Urgent Update for All Email Users: Starting February 2024, Google and Yahoo will block all unauthenticated emails. Is your email account prepared for the new email authentication standards?
SPF / DKIM / DMARC Best Practices 2024
Imagine you’re the postmaster of the Internet world, where your job is to deliver emails across a vast, intricate network. In this world, your primary mission is to ensure that each email reaches its destination safely and efficiently. But in 2024, the rules of the road have changed. Google and Yahoo the highway patrol of the email universe, have set new standards. These standards aren’t just best practices anymore; they’re mandatory for ensuring your emails aren’t lost or, worse, end up in the dreaded spam folder.
In this article, we’ll explain these new authentication standards, focusing on how they can help you reduce spoofing and phishing, build and maintain a good online reputation, and significantly increase the deliverability of your emails.
We’ll use your cPanel control panel, to ensure your emails comply with these new rules and are secure and reliable. Whether you’re a business owner, a marketer, or someone who relies heavily on email communication, this how-to guide is your roadmap to understanding and implementing these required changes.
Understanding the New Email Authentication Rules of the Road
Email authentication in 2024 is no longer just an optional pit stop; it’s now a mandatory checkpoint. This section of our journey will explore the essentials of SPF, DKIM, and DMARC, the three pillars of email authentication.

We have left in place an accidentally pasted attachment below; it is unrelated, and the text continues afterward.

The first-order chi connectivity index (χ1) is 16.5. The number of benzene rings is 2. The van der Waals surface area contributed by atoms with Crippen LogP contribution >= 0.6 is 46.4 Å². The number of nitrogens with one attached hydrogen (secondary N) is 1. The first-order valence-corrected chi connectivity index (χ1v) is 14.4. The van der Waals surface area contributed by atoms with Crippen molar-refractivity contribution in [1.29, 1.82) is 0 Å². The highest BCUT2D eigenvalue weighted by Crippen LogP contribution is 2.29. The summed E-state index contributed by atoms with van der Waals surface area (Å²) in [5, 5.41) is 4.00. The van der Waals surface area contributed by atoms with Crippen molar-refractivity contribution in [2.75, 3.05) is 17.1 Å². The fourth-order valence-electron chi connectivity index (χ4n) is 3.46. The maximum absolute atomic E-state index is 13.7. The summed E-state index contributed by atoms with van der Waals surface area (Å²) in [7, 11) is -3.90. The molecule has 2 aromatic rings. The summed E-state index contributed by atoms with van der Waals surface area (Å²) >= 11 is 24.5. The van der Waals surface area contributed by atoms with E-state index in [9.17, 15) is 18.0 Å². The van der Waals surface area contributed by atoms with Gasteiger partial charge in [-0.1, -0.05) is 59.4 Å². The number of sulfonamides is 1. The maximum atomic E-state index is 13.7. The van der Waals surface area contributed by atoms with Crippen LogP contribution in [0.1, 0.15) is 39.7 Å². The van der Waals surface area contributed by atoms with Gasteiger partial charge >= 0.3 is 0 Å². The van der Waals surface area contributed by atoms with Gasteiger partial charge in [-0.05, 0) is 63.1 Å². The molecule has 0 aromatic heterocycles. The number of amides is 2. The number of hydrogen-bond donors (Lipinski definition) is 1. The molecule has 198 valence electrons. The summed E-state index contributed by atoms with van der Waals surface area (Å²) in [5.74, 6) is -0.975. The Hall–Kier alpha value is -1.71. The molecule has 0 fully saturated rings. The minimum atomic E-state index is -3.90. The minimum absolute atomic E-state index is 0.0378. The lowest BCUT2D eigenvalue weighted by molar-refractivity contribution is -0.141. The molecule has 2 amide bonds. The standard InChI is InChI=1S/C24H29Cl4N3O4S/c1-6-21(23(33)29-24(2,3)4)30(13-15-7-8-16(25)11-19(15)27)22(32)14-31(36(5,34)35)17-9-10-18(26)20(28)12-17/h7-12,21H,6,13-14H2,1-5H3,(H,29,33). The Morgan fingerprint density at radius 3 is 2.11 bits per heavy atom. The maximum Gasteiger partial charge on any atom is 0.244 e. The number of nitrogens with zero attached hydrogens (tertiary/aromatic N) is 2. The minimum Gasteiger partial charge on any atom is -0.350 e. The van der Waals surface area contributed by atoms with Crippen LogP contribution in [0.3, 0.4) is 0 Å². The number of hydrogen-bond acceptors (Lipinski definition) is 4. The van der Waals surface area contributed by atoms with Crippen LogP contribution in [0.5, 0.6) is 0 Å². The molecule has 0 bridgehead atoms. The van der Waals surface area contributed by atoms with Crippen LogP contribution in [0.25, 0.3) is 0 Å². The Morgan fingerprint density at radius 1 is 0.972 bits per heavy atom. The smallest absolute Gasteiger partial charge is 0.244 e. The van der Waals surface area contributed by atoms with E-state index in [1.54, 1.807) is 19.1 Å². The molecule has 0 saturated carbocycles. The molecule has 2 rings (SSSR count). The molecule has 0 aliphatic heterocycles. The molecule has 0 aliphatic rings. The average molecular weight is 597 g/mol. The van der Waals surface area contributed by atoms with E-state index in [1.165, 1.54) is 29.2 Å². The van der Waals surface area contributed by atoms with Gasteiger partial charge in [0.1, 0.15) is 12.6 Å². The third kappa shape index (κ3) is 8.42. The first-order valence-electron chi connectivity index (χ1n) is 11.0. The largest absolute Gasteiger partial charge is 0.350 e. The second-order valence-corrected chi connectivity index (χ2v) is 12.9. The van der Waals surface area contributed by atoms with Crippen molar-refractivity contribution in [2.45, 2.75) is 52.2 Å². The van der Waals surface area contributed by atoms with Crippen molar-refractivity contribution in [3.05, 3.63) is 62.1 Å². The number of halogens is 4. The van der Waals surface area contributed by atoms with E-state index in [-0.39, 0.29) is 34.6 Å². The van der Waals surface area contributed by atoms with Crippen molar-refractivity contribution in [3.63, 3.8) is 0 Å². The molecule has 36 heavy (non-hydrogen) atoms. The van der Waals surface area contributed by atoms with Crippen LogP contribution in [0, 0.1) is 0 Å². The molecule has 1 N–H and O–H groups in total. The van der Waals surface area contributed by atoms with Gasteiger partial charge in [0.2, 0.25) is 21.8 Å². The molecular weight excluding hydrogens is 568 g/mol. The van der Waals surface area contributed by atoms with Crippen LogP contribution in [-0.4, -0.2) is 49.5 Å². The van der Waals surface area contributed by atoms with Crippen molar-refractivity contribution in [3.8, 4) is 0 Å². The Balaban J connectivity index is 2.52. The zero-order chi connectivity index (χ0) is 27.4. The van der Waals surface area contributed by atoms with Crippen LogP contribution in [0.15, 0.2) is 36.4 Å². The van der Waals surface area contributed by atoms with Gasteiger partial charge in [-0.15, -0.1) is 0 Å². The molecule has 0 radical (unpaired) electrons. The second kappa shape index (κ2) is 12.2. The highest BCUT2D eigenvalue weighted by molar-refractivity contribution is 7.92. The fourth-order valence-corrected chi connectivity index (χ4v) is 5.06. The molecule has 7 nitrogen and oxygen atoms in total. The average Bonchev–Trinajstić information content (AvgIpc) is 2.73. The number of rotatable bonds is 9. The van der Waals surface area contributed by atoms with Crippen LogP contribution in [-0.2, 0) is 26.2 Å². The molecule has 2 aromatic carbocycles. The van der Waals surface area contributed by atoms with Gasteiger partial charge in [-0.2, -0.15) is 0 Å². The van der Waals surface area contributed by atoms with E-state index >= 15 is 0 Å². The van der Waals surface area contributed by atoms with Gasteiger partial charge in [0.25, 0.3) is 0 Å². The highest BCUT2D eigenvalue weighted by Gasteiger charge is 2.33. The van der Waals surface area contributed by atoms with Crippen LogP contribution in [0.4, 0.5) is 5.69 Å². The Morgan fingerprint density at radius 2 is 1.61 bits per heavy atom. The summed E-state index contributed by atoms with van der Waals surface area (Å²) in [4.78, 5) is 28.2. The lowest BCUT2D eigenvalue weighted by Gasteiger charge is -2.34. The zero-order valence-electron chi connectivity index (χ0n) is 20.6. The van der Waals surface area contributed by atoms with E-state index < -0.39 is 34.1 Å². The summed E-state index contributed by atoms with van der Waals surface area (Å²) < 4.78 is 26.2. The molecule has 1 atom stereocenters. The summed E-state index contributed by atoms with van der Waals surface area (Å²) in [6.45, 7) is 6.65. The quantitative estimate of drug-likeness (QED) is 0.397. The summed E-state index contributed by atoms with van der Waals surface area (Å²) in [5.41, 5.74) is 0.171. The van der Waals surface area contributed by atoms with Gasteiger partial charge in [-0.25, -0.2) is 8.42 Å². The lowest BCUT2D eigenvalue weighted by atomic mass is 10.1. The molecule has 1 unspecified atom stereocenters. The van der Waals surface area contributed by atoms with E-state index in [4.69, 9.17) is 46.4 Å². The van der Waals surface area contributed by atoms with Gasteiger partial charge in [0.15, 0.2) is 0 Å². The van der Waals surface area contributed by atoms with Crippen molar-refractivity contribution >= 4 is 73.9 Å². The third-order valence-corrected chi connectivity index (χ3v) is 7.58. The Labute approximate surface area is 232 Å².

|Sending and receiving mail servers
|Test your email account. Update your email SPF record settings if needed (explained below)
|Sending <-> receiving authentication
|Set your DKIM records (explained below)
|Your domain, by preventing spoofing (i.e., sending as your domain name)
|Check, then Set your DMARC policy settings
- SPF (Sender Policy Framework): SPF is your domain’s guest list. It specifies which mail servers can send emails on your domain’s behalf. When an email arrives at its destination, the receiving server checks this list. If the server sending the email isn’t on your list, the message could be marked as spam or rejected. It’s like having a bouncer at the door of a club, ensuring only those on the list get in.
- DKIM (DomainKeys Identified Mail): DKIM adds a digital signature to your emails, somewhat like a seal of authenticity. This signature is verified against a public cryptographic key in your domain’s DNS records. It’s like adding a wax seal to a letter; it assures the recipient that the message hasn’t been tampered with during its journey.
- DMARC (Domain-based Message Authentication, Reporting, and Conformance): Think of DMARC as your email highway patrol officer. It uses SPF and DKIM to verify that the sender of an email is legitimate. It’s like a checkpoint that ensures every email from your domain is authentic. More importantly, DMARC provides feedback on your emails’ performance, letting you know if they’re reaching their intended destination or getting sidetracked.
Key Point: Understanding these standards has become a requirement. DMARC, SPF, and DKIM are the building blocks of a robust email delivery strategy, ensuring your emails are trusted, delivered, and read. Now, let’s move on to the “how.”
Your cPanel GPS – Navigating to Compliance
Now that we understand the importance of SPF, DKIM, and DMARC, let’s get hands-on. Think of your cPanel as the GPS in your car, guiding you through the various routes and turns to reach your destination—in this case, email compliance and security. Here’s how you can set up each of these standards in cPanel:
SPF (Sender Policy Framework) Setup
- The Basics: First, log into your cPanel account. In the “Email” section, look for “Email Deliverability.”